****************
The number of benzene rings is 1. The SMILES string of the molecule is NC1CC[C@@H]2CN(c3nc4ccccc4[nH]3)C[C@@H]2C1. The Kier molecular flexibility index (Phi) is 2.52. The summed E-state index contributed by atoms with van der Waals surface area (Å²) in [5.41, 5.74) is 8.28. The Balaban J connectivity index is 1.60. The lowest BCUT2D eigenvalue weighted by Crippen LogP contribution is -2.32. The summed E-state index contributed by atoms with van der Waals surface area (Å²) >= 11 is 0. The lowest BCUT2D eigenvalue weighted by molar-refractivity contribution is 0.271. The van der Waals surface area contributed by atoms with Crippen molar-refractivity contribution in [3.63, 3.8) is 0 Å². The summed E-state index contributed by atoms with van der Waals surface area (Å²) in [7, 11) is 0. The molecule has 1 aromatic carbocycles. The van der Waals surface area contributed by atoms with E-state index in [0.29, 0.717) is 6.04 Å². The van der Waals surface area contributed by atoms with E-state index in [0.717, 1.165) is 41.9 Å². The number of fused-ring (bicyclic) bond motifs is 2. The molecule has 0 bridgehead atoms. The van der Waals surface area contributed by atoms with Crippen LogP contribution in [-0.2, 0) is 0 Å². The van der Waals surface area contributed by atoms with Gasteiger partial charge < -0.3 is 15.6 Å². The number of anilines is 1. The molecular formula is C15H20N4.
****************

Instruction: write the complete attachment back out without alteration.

The number of benzene rings is 1. The SMILES string of the molecule is NC1CC[C@@H]2CN(c3nc4ccccc4[nH]3)C[C@@H]2C1. The Kier molecular flexibility index (Phi) is 2.52. The summed E-state index contributed by atoms with van der Waals surface area (Å²) in [5.41, 5.74) is 8.28. The Balaban J connectivity index is 1.60. The lowest BCUT2D eigenvalue weighted by Crippen LogP contribution is -2.32. The summed E-state index contributed by atoms with van der Waals surface area (Å²) >= 11 is 0. The lowest BCUT2D eigenvalue weighted by molar-refractivity contribution is 0.271. The van der Waals surface area contributed by atoms with Crippen molar-refractivity contribution in [3.63, 3.8) is 0 Å². The summed E-state index contributed by atoms with van der Waals surface area (Å²) in [7, 11) is 0. The molecule has 1 aromatic carbocycles. The van der Waals surface area contributed by atoms with E-state index in [0.29, 0.717) is 6.04 Å². The van der Waals surface area contributed by atoms with E-state index in [0.717, 1.165) is 41.9 Å². The number of fused-ring (bicyclic) bond motifs is 2. The molecule has 0 bridgehead atoms. The van der Waals surface area contributed by atoms with Crippen LogP contribution in [-0.2, 0) is 0 Å². The van der Waals surface area contributed by atoms with Gasteiger partial charge < -0.3 is 15.6 Å². The number of anilines is 1. The molecular formula is C15H20N4.